AD, MD, and PS contributed to the conception and design of the study. AD, MD, PS, and KW planned the experimental procedures. AD organized the data base, performed the analysis, and wrote the first draft of the manuscript. MB and AM recruited participants and acquired data. AD, PS, and BS did MRI analyses. AD and MD interpreted the data. MD and HP wrote further sections of the manuscript. All authors contributed to manuscript revision, read, and approved the submitted version.
This work was supported by the European Research Council (ERC) under the European Union’s Horizon 2020 Research and Innovation Programme grant agreement no. 716800 (ERC Starting Grant to MD).
Conflict of interest
The authors declare that the research was conducted in the absence of any commercial or financial relationships that could be construed as a potential conflict of interest.
All claims expressed in this article are solely those of the authors and do not necessarily represent those of their affiliated organizations, or those of the publisher, the editors and the reviewers. Any product that may be evaluated in this article, or claim that may be made by its manufacturer, is not guaranteed or endorsed by the publisher.
The Supplementary Material for this article can be found online at: https://www.frontiersin.org/articles/10.3389/fnins.2022.1022354/full#supplementary-material
A figure with the correlations between age and PTA and the general assessment scores and the tone-in-noise-detection thresholds, and the lateralization results, such as those presented in Figure 4 for all control subjects and all stroke patients, are available as supplementary data.
Supplementary Figure 1 | Scatter plots representing correlations between age and PTA3 thresholds and the results of the non-auditory measurements (MoCA, NIHSS, BDI, and MWT-B) for the control group (squares) and the stroke group (circles). In each subpanel, linear-regression lines, the Pearson correlation coefficient ρ, and the respective p-value are shown in the form “ρ (p-value)”. Selected participants are highlighted by the color coding used throughout the figures.
Supplementary Figure 2 | Results of the binaural tone-in-noise detection experiment. Tone-in-noise detection thresholds for N0Sπ condition (up- and downward triangles for stroke and control subjects, respectively) and N0S0 condition (left- and right-pointing triangles) over PTA3 (panel A) and over age (panel B). In each subpanel, linear-regression lines, the Pearson correlation coefficient ρ, and the respective p-value are shown in the form “ρ (p-value)”. Selected participants are highlighted by the color coding used throughout the figures.
Supplementary Figure 3 | Results of the lateralization task for patients S1–S10. The circles represent the responses given to the individual trials of the same stimulus, except for the discarded first trial. The black crosses indicate the means of the given responses. The red and blue lines represent linear fits to right-favoring and left-favoring stimuli, respectively. The gray line and shaded area indicate the mean and the 1.5 times standard deviation interval around the mean response of the control subjects.
Supplementary Figure 4 | Results of the lateralization task for patients S11–S20. The circles represent the responses given to the individual trials of the same stimulus, except for the discarded first trial. The black crosses indicate the means of the given responses. The red and blue lines represent linear fits to right-favoring and left-favoring stimuli, respectively. The gray line and shaded area indicate the mean and the 1.5 times standard deviation interval around the mean response of the control subjects.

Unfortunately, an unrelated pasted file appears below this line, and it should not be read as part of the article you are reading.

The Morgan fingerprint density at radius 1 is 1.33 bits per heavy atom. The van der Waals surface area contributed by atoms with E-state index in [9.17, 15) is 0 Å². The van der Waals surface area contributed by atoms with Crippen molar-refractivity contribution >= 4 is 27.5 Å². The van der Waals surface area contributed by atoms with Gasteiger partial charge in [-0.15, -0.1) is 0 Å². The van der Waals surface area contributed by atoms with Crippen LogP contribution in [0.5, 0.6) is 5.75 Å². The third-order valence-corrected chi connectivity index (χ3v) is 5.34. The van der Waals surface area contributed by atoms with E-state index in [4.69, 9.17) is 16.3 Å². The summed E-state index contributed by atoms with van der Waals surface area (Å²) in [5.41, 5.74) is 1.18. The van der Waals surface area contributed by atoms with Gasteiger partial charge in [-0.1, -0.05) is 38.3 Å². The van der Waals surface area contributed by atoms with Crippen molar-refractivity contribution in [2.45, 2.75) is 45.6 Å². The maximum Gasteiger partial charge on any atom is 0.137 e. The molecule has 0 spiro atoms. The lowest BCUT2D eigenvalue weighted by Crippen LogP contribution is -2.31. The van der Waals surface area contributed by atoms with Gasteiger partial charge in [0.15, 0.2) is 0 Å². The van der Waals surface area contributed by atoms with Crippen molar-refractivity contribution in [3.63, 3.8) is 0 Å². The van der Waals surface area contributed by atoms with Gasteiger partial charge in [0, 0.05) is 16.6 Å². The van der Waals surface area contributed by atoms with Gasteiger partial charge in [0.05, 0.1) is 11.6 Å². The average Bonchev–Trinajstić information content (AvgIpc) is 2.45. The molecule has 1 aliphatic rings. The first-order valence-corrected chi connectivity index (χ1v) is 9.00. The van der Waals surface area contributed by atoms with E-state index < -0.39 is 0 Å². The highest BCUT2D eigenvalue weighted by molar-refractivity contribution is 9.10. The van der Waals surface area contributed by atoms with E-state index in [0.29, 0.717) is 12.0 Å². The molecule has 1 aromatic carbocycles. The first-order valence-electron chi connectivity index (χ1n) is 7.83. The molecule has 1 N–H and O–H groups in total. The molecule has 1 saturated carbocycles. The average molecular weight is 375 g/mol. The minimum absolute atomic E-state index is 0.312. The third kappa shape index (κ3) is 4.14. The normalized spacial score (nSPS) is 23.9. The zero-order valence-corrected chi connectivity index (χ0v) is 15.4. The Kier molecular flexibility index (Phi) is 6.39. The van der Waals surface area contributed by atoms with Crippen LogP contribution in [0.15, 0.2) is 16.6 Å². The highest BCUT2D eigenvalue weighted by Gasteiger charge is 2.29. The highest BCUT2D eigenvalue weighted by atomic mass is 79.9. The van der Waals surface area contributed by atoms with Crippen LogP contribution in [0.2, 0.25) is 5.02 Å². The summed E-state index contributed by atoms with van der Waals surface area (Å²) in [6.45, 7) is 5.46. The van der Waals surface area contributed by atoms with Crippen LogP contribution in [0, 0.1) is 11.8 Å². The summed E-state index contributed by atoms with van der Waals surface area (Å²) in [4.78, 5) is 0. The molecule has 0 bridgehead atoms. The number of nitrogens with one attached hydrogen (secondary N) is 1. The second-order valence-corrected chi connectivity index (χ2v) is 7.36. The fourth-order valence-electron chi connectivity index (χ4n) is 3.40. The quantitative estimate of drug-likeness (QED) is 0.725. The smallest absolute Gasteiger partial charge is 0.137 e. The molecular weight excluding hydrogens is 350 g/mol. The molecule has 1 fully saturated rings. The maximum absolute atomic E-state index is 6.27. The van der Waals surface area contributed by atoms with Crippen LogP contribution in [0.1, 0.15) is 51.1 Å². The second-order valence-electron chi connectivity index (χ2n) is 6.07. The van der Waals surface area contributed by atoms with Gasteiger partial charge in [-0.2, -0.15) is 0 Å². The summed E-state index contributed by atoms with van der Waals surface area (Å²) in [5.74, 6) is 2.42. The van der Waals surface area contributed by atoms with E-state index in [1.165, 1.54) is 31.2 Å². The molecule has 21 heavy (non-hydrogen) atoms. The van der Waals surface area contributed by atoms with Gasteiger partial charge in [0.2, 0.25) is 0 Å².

Supplementary Figure 5 | Results of the lateralization task for patients S21–S30. The circles represent the responses given to the individual trials of the same stimulus, except for the discarded first trial. The black crosses indicate the means of the given responses. The red and blue lines represent linear fits to right-favoring and left-favoring stimuli, respectively. The gray line and shaded area indicate the mean and the 1.5 times standard deviation interval around the mean response of the control subjects.
Supplementary Figure 6 | Results of the lateralization task for patients S31–S40. The circles represent the responses given to the individual trials of the same stimulus, except for the discarded first trial. The black crosses indicate the means of the given responses. The red and blue lines represent linear fits to right-favoring and left-favoring stimuli, respectively. The gray line and shaded area indicate the mean and the 1.5 times standard deviation interval around the mean response of the control subjects.
Supplementary Figure 7 | Results of the lateralization task for patients S41–S50. The circles represent the responses given to the individual trials of the same stimulus, except for the discarded first trial. The black crosses indicate the means of the given responses. The red and blue lines represent linear fits to right-favoring and left-favoring stimuli, respectively. The gray line and shaded area indicate the mean and the 1.5 times standard deviation interval around the mean response of the control subjects.
Supplementary Figure 8 | Results of the lateralization task for control subjects C1–C12. The squares represent the responses given to the individual trials of the same stimulus, except for the discarded first trial. The black crosses indicate the means of the given responses. The red and blue lines represent linear fits to right-favoring and left-favoring stimuli, respectively.